In early 1995, Dr. Barbara G. King, an assistant professor of Reading, donated two swans to Clayton State. She apparently had gotten these two mute swans (that's the type of swan they are) from somewhere, and found she couldn't keep them on her own property. The first two swans were named Rhett and Scarlet. All was ducky until April 1997. Rhett and Scarlet nested and produced several eggs. Unfortunately, a stray dog (one newspaper article described him a "a Yankee") found the nest, and Rhett was killed by the dog while defending the nest.
One egg eventually hatched. It was named, "Bonnie." However, Bonnie disappeared after a few weeks, we think the victim of a snapping turtle.
Paul Bailey of Media & Printing Services conducted a fund-raising effort of campus to buy a new swan. That effort brought Ashley, named in a campus-wide contest, to Clayton State in June 1997. He seemed to get along swimmingly with Scarlet. Sadly, though, Scarlet died in July 1997, the victim of lead poisoning from swallowing a fisherman's sinker. (This is why fishing was eventually banned from everywhere but the dam area at the far end of the lake.)
Paul jumped back in, raised more money, made more phone calls, and then brought another female swan to campus -- Melanie (the name the result of another campus-wide poll). Like the GWTW Melanie, this bird proved somewhat sickly, and died (of natural causes, we think) in January 1999. Next up was "Belle" who joined us in February 1999.
Belle and Ashley hatched four eggs on Mother's Day 2000, which was just after the lake was officially named "Swan Lake." Dr. Brad Rice of Academic Affairs and John Shiffert of University Relations were instrumental in the lake-naming effort. That happened in an impressive ceremony on March, 20, 2000, presided over by Mike Vollmer.
Unfortunately, Ashley died shortly after the eggs were hatched in June 2000, also of lead poisoning from a fisherman's sinker. Three of the four cygnets died... the one survivor continues to float around Swan Lake with Belle.
In April 2002, the swans produced eggs once again and were protectively fenced from the ongoing University Center construction and foot traffic around the lake. After the mother swan's many long, hot days on the nest, the eggs failed to hatch.
Stay tuned for the continuing saga of Our Swans.
It’s no mystery that Clayton State is home to a diverse setting of students, but deep within the walls of this university a mystery, a secret is hiding, a secret that remains to be solved.
In 1969, Clayton Junior College was established and along with the college was a beautiful setting of trees and eight gorgeous lakes. Now, the difficulty when the college was built was that it was in mid January and Atlanta was in the middle of one of the worst winter storms in its history. By the time construction was able to begin several of the lakes were just beginning to loose their icy covers.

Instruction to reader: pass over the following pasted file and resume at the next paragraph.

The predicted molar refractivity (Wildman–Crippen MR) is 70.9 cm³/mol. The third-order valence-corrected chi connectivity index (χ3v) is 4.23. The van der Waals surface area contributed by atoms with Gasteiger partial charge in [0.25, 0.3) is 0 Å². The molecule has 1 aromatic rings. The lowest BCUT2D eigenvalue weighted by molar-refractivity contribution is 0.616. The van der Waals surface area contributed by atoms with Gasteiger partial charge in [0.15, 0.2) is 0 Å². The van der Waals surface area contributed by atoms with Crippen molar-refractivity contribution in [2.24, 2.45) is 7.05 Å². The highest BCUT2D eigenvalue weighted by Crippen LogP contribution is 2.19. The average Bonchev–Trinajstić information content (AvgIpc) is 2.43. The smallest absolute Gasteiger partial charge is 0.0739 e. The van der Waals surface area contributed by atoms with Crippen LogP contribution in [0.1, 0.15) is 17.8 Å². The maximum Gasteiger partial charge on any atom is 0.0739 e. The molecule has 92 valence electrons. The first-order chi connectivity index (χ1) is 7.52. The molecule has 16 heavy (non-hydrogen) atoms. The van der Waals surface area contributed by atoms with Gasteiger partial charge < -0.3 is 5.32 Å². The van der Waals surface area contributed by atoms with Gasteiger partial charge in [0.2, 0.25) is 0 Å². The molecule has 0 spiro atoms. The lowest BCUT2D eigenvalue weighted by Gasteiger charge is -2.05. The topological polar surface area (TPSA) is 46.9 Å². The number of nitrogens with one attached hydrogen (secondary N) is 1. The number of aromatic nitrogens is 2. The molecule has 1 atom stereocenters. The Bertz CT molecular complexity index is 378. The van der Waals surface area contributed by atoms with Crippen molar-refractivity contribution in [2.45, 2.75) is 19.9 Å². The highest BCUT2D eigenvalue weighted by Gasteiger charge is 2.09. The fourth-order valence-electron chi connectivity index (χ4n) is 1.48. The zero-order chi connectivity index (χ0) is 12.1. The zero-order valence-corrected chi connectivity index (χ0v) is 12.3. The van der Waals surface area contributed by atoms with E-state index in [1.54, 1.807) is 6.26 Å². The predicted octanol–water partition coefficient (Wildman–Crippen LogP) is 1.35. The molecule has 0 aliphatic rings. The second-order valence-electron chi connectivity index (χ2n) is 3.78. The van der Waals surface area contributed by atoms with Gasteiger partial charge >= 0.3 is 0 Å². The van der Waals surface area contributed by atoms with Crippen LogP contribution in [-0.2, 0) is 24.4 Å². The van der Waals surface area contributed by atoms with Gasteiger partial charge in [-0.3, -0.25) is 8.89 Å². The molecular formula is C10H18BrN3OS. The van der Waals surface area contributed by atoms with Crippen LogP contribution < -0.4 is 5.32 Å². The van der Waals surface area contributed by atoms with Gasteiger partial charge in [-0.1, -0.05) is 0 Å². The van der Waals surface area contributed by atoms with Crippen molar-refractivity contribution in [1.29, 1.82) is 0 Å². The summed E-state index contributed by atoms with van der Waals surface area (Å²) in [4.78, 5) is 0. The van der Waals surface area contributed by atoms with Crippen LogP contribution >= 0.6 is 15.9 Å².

When the construction crews were digging to make room for the dam, an amazing discovery was found deep below the surface. What looked to be a large piece of rock was actually a large chunk of ice. No one thought twice about and just assumed it was ice and left it at that.
With the work picking back up and the huge ice rock lying off to the side, no one noticed that the ice began to crack. Upon returning to the dam where the ice had been left, the workers were astonished to find the ice had split in two and a hollow inside was left, as if something had hatched from within. Immediately, questions began to arise and concerns shot across the community. “What had been let loose?”… “Should we be afraid?” After the initial shock of what may have happened had worn off, life on the construction site resumed back to normal.
Several years passed by until this story was brought up again. In 1990, a strange string of occurrences began to happen. Several of the ducks around the campus were turning up dead, looking as if some animal had feasted them on. When the campus police was filming a portion of the duck crime scene, they saw on the tape that a large, shadowy creature was walking amongst the trees and disappeared in the lake. Now, what had the police concerned was what animal could walk upright and then live underwater as well. Chaos began to stir up around the school, and several media outlets were clamoring to get a piece of this story. Rewards were offered to any student who could capture this beast on film, and anyone who could retrieve this thing alive would be granted immediate completion of a bachelor’s degree.
Over the years hundreds of photos and video footage has turned up claiming to feature this famous creature of Clayton State, who has come to be known as Loch. While no solid proof has been offered to verify that this creature actually exists, many claim to have encountered Loch. Based on their accounts they say that he is in reality friendly, and just wants to interact with students, faculty and staff. This would explain Loch’s many sightings at Soccer and Basketball games and several other university functions.
So, what is this “Loch?” Is it a beast? Is it a friend? We may never find out the answers to all of our many questions, but it is worth the risk to find out. Is this the reason why this elusive creature has become the mascot of our university? Many students think it is, and maybe you should as well.